Integrity Matters

An ICAI Blog

providing the latest insights about academic integrity


“High-tech spy glasses could catch UAE’s exam cheats in the act” – – rhetoric gone wrong?
Zeenath Khan | January 27, 2020

A recent research study published and then highlighted by local media in the UAE brings about a series of concerns for research, teaching and learning. I often begin my cyber ethics course with a famous yet simple scenario: imagine a three-lane, brand …

Topics: Blog, News
What We Can Learn from Baseball’s Sudden Integrity Crisis
Joseph F. Brown | January 21, 2020

Professional baseball, the nation’s cherished pastime, is- right now, today- in the midst of an integrity crisis. For those of us who work to promote integrity in our classrooms and institutions, the parallels are unmistakable. We can learn a lot by wa …

Topics: Blog, News
In the News: When the Parent Facilitates Contract Cheating
Tricia Bertram Gallant | December 16, 2019

Read all about it! California parent charged with “one count of conspiracy to commit wire fraud” because she paid a firm $9,000 to take “an individual online class” for her son. I’ve previously written about the actions that Australia, England, New Zea …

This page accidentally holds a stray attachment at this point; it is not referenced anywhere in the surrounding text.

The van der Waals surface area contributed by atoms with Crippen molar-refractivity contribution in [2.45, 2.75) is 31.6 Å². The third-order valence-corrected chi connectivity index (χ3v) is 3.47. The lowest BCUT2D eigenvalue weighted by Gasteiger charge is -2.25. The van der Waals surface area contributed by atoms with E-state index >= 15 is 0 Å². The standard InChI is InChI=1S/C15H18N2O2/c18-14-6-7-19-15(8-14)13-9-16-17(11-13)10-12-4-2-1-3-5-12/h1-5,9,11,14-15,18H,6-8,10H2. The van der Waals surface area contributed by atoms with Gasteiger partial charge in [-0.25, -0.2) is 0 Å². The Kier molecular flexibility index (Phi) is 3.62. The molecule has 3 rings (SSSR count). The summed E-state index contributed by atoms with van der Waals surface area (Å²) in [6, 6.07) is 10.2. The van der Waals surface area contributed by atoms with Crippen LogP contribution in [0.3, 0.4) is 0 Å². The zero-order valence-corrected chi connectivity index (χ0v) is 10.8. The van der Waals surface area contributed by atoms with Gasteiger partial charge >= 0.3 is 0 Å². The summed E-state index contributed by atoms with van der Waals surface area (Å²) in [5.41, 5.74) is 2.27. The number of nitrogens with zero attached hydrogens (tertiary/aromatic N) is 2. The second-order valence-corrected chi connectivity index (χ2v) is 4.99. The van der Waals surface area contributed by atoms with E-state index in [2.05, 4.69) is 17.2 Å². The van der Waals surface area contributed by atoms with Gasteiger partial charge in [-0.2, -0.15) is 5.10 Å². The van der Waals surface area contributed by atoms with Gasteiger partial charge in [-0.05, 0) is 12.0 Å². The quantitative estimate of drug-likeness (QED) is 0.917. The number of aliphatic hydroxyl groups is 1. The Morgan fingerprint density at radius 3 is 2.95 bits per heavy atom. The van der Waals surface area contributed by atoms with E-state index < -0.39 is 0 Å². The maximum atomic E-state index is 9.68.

In the News: The Teachability of Ethics
Courtney Cullen | December 10, 2019

A new article by Kowaleski, Sutherland, and Vetter (2019) examines the teachability of ethics in business. Looking at data from financial analysts, the authors concluded that investment advisers passing the licensing exam–Series 66–with “more rules a …

Topics: Blog, News, Research
News you can use: Recent Research, Policy, and Practice
Ceceilia Parnther | November 12, 2019

The week’s blog post features brief summaries of selected news items, publications, and programming on academic integrity over the last month. Each item was selected for its timeliness and relevance to the goals of the blog. I encourage you to explore …

Are You Addressing the Problem?
Courtney Cullen | October 8, 2019

The cheating dilemma. To Faculty, reporting a case of academic dishonesty may seem like an ineffective time sink, but students see this as something to exploit. Some instructors believe that they have created a course where students are unable to cheat …

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